Education

Holiday Eating Survival Guide

a plate of chocolate covered pretzels with festive sprinkles on them
Photo: Air Force Academy

Choose:

  • Lower calorie appetizers- vegetables, or fruit
  • Avoid lots of cheese, and fried foods
  • Smaller plates and tall skinny glasses

Know your limits:

  • Eat before you go to a party or out holiday shopping
  • Make a healthy food for the party
  • Have a plan for healthy eating… 5 small appetizers and 2 drinks
  • 2 mixed drinks can have almost 500 calories and depending on the appetizers, it can run as high as 230 calories per appetizer
  • Indulge in a holiday treat closer to bedtime, you will tend to eat less than if you had it during the day
  • Be mindful of eating – slow down and pay attention
  • Carry hard candy mints to change the flavor of your palate or brush your teeth to signal yourself to stop eating

Start a new tradition:

  • Instead of giving cookies or chocolate try making soup mixes or salsa as gifts
  • Make a non-food craft as a holiday activity
  • Try walking, ice skating or sledding to enjoy the season
  • Try reducing fat and sugar in your holiday baking by substituting with applesauce

Article by Heather Pease, Extension educator, UConn EFNEP

UConn 4-H Military Partnership Hosts Barnyard Boogie

little boy holds rabbit

The UConn 4-H Military Partnership Project joined forces with the Subase Exceptional Family Member Program (EFMP), Subase New London School Liaison Officer, University of Rhode Island 4-H, CT and RI National Guard CYP Coordinators, and New London County 4-H clubs for a “Barnyard Boogie” family sensory afternoon. Hosted by Horses Healing Humans, a partnering agency with VETSCT.ORG (Veteran Equine Therapeutic Services), local businesses, non-profits and Mental Health Professionals collaborated to make possible this free event for military-connected EFMP kids to meet kid-friendly barnyard ponies, goats, chickens, rabbits, sheep, and dogs. Over forty youth connected to the 4-H animals, many meeting a farm animal for the first time. Four 4-H clubs attended with animals in tow. This event will become an annual experience for our military families. Proud moment of the day involved one school-age boy, who, after much encouragement from his mom, tentatively reached out one finger to touch Trinket the sheep’s fleece. An expression of pure joy flooded his face, and he threw both arms over Trinket and buried his face in her fleece.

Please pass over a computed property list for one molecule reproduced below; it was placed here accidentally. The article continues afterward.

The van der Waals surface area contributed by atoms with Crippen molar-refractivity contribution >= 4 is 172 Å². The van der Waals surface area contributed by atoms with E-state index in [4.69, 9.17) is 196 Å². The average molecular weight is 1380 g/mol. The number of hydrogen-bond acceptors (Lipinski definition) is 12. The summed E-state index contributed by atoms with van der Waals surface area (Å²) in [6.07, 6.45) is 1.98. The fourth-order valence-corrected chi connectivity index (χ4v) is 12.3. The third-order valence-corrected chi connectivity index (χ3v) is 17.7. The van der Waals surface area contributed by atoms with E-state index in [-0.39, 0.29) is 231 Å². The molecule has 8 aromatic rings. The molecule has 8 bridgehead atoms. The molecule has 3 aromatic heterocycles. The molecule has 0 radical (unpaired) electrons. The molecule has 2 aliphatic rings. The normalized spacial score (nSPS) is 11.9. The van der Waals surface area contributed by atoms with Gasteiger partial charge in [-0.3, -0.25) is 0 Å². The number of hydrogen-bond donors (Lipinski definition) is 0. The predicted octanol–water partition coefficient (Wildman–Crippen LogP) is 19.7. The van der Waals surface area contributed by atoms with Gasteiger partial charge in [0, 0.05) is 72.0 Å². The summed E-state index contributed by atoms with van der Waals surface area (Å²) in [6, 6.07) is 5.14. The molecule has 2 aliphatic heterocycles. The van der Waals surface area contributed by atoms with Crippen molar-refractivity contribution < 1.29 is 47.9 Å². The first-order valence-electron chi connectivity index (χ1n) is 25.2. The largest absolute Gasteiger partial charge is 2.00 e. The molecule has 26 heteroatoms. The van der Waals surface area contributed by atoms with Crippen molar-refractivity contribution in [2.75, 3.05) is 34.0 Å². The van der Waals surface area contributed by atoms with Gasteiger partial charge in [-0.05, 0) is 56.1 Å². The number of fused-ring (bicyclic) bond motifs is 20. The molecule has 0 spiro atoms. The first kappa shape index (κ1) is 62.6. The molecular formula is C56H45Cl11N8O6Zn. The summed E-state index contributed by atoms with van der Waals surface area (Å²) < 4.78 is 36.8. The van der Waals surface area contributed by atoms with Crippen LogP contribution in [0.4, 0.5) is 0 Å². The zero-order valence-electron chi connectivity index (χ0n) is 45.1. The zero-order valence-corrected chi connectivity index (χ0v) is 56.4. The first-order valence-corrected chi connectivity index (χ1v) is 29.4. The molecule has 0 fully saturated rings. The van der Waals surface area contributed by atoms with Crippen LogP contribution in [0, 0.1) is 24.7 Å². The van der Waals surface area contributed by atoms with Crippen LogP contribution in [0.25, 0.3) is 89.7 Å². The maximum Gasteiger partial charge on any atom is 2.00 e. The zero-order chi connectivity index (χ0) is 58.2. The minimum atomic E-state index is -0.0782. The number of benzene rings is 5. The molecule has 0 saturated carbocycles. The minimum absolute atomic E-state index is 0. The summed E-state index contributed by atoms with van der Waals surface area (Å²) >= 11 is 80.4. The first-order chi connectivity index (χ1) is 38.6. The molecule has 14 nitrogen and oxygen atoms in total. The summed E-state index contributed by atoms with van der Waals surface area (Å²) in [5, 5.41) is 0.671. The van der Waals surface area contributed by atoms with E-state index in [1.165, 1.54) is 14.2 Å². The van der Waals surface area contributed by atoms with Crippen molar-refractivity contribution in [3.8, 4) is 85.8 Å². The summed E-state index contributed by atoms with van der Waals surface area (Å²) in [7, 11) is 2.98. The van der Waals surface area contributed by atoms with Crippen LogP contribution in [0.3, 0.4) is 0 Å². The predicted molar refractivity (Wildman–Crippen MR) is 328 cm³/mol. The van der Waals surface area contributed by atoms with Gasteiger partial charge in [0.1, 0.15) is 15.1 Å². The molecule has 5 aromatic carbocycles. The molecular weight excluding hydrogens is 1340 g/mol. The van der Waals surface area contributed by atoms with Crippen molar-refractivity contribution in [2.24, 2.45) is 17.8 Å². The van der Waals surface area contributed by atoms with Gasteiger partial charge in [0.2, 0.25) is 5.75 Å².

family meets the animals little girl holding a rabbit

Article by Pam Gray, New London County 4-H

What do labels really mean? Organic, Natural, Cage-Free…

organic food labelWhat do labels really mean? Organic, Natural, Cage-Free, Grass-Fed, Pasture-Raised and Local

You have probably seen these terms on food labels and in the news, but what do they really mean?  And how important is buying organic and natural foods when it comes to healthy eating.  Some terms are helpful and others are misleading. So, let’s look at some of these terms to see what they really mean.

  1. Natural

The term “natural” broadly means minimally processed and free of synthetic dyes, coloring, flavorings and preservatives.  These foods can still contain such ingredients as high fructose corn syrup and genetically modified organisms (GMO’s).  Natural is largely unregulated by the USDA for most foods except meat, poultry and egg products. Foods containing meat, poultry, or eggs must be minimally processed and free of artificial ingredients in order to be labeled “natural”. However these animals may be given antibiotics, growth hormone, and fed GMO feed.

  1. Organic

Organic claims on food products are regulated by the USDA.  Organic foods must be produced without the use of most conventional pesticides, synthetic fertilizers, sewage sludge, irradiation, or genetic engineering.  These foods are also produced using methods that promote the conservation of our natural resources.

Organic meat, poultry, eggs and dairy products come from animals that are raised without the use of antibiotics or growth hormones.  These animals also must be raised in living conditions that encourage natural behaviors such as the ability to graze on pastures and are fed 100% organic feed.   This makes it less likely that these animals will carry disease or create antibiotic –resistant strains of bacteria.

Organic crops must be grown in safe soil, have no modifications and must remain separate from conventionally grown crops.  Farmers are not allowed to use synthetic pesticides, bioengineered genes (GMOs), petroleum-based fertilizers and sewage sludge –based fertilizers.  The Environmental Working Group (EWG) is a non-profit organization that provides and annual list called the “dirty dozen”.  The list names 12 fruits and vegetables found to be highest in pesticide residues based on laboratory tests from the USDA.  The dirty dozen currently includes apples, celery, tomatoes, peaches, strawberries, imported nectarines, grapes, spinach, kale, pears, cherries, and potatoes. However, 2016 FDA residue findings suggest, particularly for domestically produced foods, that pesticide applications generally demonstrate compliance with legal and established agricultural practices.   The majority of samples tested contained no detectable pesticide residues while any detected residues were typically present at levels far below the tolerance levels.  This testing was conducted on produce that was not labeled organic.